Krugman may argue that the experience of Asian countries after the 1997 crisis is a case in point for supporting a Grexit and an inevitable devaluation. But the truth is that the initial condition of Greece today and that of Asian countries pre-1997 is strikingly different. Figure 3 plots Harvard CID’s “Economic Complexity Index” on the vertical axis versus the GDP per capital in the horizontal axis (after controlling for natural resource rents). The Economic Complexity Index measures the accumulated productive know-how of a country based on the sophistication of its export basket. The left panel compares Greece (in red) to its European peers (in blue) using 2013 data. Greece’s productive know-how corresponds to a much lower GDP per capita, far below that of its peers, even after years of economic contraction. It effectively has an export basket with similar sophistication to that of Tunisia supporting a lifestyle like Sweden.

Figure 3: Productive Knowhow vs GDP per capita (after controlling for natural resource rents)

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The right panel of Figure 3 plots the Asian countries during the 1997 crisis. Most countries had more productive know-how than their GDP per capita would have suggested. This means that, unlike Greece, they had enough productive know-how to raise their standard of living. In such a case, the devaluation provided the necessary push to achieve this potential.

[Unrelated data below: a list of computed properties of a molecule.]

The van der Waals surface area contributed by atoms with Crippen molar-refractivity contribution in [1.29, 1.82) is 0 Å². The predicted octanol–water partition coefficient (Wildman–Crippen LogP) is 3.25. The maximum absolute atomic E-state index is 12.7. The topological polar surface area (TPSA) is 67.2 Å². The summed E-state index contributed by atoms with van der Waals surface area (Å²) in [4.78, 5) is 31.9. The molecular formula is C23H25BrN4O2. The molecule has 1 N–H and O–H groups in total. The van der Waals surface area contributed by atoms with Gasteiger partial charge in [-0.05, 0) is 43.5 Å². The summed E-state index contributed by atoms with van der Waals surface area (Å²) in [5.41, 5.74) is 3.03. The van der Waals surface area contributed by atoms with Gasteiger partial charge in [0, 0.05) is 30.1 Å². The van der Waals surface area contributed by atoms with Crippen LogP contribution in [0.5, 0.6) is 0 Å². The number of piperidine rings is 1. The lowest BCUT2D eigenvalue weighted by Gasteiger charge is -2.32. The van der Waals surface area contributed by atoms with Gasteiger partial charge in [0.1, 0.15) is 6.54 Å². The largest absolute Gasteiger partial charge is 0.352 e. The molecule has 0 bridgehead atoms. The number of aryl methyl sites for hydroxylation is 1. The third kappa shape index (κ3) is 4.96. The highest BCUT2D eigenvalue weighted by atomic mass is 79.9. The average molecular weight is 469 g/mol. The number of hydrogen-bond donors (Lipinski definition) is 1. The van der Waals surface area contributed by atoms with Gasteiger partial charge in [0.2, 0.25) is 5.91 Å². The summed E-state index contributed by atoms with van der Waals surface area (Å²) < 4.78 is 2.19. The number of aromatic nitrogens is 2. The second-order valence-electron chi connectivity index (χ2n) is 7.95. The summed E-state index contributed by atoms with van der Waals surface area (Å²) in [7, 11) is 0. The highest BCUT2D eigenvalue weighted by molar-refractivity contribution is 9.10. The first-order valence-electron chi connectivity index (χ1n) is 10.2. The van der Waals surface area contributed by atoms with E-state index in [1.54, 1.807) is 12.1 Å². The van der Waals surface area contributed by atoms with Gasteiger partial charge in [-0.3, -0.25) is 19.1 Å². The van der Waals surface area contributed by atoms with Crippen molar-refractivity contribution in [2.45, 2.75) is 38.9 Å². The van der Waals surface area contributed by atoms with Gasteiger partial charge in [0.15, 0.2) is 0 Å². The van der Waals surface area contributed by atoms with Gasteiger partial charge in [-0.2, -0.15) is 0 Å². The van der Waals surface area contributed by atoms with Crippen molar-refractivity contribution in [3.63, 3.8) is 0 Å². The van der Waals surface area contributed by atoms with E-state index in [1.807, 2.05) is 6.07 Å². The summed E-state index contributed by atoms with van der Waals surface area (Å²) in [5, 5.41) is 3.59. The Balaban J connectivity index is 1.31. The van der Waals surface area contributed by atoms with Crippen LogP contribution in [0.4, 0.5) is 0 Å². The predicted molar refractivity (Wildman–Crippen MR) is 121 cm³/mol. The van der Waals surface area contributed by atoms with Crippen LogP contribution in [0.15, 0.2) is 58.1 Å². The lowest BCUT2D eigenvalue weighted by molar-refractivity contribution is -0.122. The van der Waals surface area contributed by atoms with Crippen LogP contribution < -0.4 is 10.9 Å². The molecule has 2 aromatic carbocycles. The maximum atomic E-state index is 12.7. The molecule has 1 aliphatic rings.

Between a rock and a hard place

Our pessimistic view of Greece’s current productive structure significantly reduces the benefits of currency devaluation. However, the negative consequences of a Grexit could be immense. Jeffry Sachs recently set it out in no uncertain terms: 

“Indeed, a euro exit would be remarkably costly for Greece, and would almost certainly create political and social chaos—and perhaps even hyperinflation—in the heart of Europe. The value of Greek residents’ savings would be slashed, as euros were suddenly converted into New Drachmas. The middle class would be eviscerated. And the currency conversion would not save the country one cent with regard to its external debt, which would, of course, remain denominated in euros.”  

Greeks would do well to block their ears to the sweet songs of Sirens like of those supporting a Grexit. Unfortunately, there are no quick and easy paths back to economic prosperity from their current morass. Like the Argonauts on their dangerous voyage, they need to cautiously navigate between the monsters of both austerity and Grexit; not throw caution to the wind and enthusiastically embrace them.

Michael Kransdorff is a macro strategist at Cardano in London but writes in his personal capacity.